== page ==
More research needs to be conducted in the United States to reach a consensus on the benefits of beta glucans in cancer care.

Foods Containing Beta Glucan

Doctors and dietitians generally recommend people consume beta glucans through their diet rather than taking a supplement. However, beta glucan supplements are available and generally considered safe and well tolerated.

Edible plants and fungi that contain beta glucan include:

  • Oats, barley, wheat, rye and sorghum grains

  • Seaweed

  • Algae

  • Brewer’s and baker’s yeast

  • Reishi, shiitake and maitake mushrooms

Barley and oats have the highest amount of beta glucans per serving. One cup of cooked barley provides 2.5 grams of beta glucans, while a cup of oatmeal has 2 grams of this healthy fiber.

Incorporating beta glucan-rich foods into your diet regularly is a good option for gaining the potential health benefits of this substance.

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Potential Side Effects of Beta Glucan

Consuming a recommended amount of beta glucans through dietary choices may not cause side effects, but taking a beta glucan supplement carries potential side effects and risks.

Possible side effects of taking a beta glucan supplement orally include:

  • Diarrhea

  • Nausea

  • Vomiting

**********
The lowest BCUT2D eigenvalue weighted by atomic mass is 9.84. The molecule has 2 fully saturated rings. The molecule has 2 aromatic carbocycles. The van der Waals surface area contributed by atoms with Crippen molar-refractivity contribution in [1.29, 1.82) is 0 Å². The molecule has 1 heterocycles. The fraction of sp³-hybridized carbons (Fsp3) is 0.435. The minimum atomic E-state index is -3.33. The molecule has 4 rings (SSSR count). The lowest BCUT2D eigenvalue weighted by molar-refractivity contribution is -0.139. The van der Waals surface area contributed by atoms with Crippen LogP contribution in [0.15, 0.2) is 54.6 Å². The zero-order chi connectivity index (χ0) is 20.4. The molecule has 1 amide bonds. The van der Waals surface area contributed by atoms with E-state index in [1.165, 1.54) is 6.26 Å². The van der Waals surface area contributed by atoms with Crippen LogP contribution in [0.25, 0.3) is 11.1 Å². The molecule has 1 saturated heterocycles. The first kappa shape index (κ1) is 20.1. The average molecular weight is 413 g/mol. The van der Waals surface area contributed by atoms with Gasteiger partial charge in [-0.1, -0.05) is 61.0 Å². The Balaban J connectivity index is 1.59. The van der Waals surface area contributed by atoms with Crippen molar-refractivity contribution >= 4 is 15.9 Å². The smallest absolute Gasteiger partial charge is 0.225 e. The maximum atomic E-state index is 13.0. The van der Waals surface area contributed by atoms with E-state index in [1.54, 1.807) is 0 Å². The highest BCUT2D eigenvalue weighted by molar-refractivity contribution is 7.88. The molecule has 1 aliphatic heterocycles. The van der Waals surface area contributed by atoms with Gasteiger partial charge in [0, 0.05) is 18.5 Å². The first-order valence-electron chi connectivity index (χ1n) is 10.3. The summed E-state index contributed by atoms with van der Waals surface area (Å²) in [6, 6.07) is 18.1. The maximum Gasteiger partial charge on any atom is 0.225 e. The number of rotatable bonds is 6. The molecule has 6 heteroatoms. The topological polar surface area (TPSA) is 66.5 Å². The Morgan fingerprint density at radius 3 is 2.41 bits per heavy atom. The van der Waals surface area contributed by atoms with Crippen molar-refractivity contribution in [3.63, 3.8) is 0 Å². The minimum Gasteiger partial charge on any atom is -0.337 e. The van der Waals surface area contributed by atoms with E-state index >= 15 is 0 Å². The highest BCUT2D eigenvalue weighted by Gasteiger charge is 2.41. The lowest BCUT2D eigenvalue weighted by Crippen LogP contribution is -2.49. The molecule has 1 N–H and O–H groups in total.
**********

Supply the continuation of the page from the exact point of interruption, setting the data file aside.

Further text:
Possible side effects of taking beta glucan intravenously include:

  • Back and joint pain

  • Fever and chills

  • Excessive urination

  • Diarrhea

  • Changes in blood pressure

  • Skin rashes

  • Swollen lymph nodes

While beta glucan supplements have a good record of safe use, they may not be safe for everyone. These products could worsen gastrointestinal side effects of cancer treatment and interfere with certain medications.

If you want to take beta glucan or use any type of complementary therapy, talk to your oncologist first to make sure it is OK for you to use these products.

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Joining the team in February 2008 as a writer and editor, Michelle Whitmer has translated medical jargon into patient-friendly information at for more than eight years. Michelle is a registered yoga teacher, a member of the Academy of Integrative Health & Medicine, and was quoted by The New York Times on the risks of asbestos exposure.

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8 Cited Article Sources

The sources on all content featured in The Mesothelioma Center at include medical and scientific studies, peer-reviewed studies and other research documents from reputable organizations.

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  5. Aleem, E. (2013). b-Glucans and their applications in cancer therapy: Focus on human studies.
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  6. Maehara, Y. et al. (2012). Biological mechanism and clinical effect of protein-bound polysaccharide K (KRESTIN): review of development and future perspectives.
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  8. Cheung, N.K. et al. (2002). Orally administered beta-glucans enhance anti-tumor effects of monoclonal antibodies. Retrieved from:

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Last Modified April 14, 2020